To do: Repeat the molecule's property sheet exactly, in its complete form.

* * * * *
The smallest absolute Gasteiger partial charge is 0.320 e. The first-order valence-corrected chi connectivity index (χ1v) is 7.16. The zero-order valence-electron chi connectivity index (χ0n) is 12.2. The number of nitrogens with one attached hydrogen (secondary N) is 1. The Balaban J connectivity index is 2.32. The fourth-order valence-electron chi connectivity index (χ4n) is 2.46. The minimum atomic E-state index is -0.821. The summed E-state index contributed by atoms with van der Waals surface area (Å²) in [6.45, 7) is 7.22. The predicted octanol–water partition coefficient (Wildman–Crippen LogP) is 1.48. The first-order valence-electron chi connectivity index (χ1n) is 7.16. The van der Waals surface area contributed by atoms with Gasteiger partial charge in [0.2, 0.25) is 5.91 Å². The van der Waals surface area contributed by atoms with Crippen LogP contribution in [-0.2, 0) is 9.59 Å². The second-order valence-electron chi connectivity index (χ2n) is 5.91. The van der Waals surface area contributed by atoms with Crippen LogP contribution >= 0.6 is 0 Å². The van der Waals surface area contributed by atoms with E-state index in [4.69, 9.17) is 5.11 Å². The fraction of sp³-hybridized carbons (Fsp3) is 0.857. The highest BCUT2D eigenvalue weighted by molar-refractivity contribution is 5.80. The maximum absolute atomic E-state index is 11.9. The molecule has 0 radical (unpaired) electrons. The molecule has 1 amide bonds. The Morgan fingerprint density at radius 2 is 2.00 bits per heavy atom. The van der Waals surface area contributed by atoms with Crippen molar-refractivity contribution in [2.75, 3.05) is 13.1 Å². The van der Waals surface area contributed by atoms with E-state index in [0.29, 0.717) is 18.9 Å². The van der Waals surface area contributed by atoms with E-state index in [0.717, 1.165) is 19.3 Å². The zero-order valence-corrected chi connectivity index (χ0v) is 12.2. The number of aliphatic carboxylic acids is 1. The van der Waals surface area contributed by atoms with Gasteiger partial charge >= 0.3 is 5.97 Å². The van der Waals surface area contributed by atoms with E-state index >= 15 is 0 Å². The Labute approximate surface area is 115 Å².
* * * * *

The smallest absolute Gasteiger partial charge is 0.320 e. The first-order valence-corrected chi connectivity index (χ1v) is 7.16. The zero-order valence-electron chi connectivity index (χ0n) is 12.2. The number of nitrogens with one attached hydrogen (secondary N) is 1. The Balaban J connectivity index is 2.32. The fourth-order valence-electron chi connectivity index (χ4n) is 2.46. The minimum atomic E-state index is -0.821. The summed E-state index contributed by atoms with van der Waals surface area (Å²) in [6.45, 7) is 7.22. The predicted octanol–water partition coefficient (Wildman–Crippen LogP) is 1.48. The first-order valence-electron chi connectivity index (χ1n) is 7.16. The van der Waals surface area contributed by atoms with Gasteiger partial charge in [0.2, 0.25) is 5.91 Å². The van der Waals surface area contributed by atoms with Crippen LogP contribution in [-0.2, 0) is 9.59 Å². The second-order valence-electron chi connectivity index (χ2n) is 5.91. The van der Waals surface area contributed by atoms with Crippen LogP contribution >= 0.6 is 0 Å². The van der Waals surface area contributed by atoms with E-state index in [4.69, 9.17) is 5.11 Å². The fraction of sp³-hybridized carbons (Fsp3) is 0.857. The highest BCUT2D eigenvalue weighted by molar-refractivity contribution is 5.80. The maximum absolute atomic E-state index is 11.9. The molecule has 0 radical (unpaired) electrons. The molecule has 1 amide bonds. The Morgan fingerprint density at radius 2 is 2.00 bits per heavy atom. The van der Waals surface area contributed by atoms with Crippen molar-refractivity contribution in [2.75, 3.05) is 13.1 Å². The van der Waals surface area contributed by atoms with E-state index in [0.29, 0.717) is 18.9 Å². The van der Waals surface area contributed by atoms with E-state index in [0.717, 1.165) is 19.3 Å². The zero-order valence-corrected chi connectivity index (χ0v) is 12.2. The number of aliphatic carboxylic acids is 1. The van der Waals surface area contributed by atoms with Gasteiger partial charge >= 0.3 is 5.97 Å². The van der Waals surface area contributed by atoms with E-state index >= 15 is 0 Å². The Labute approximate surface area is 115 Å².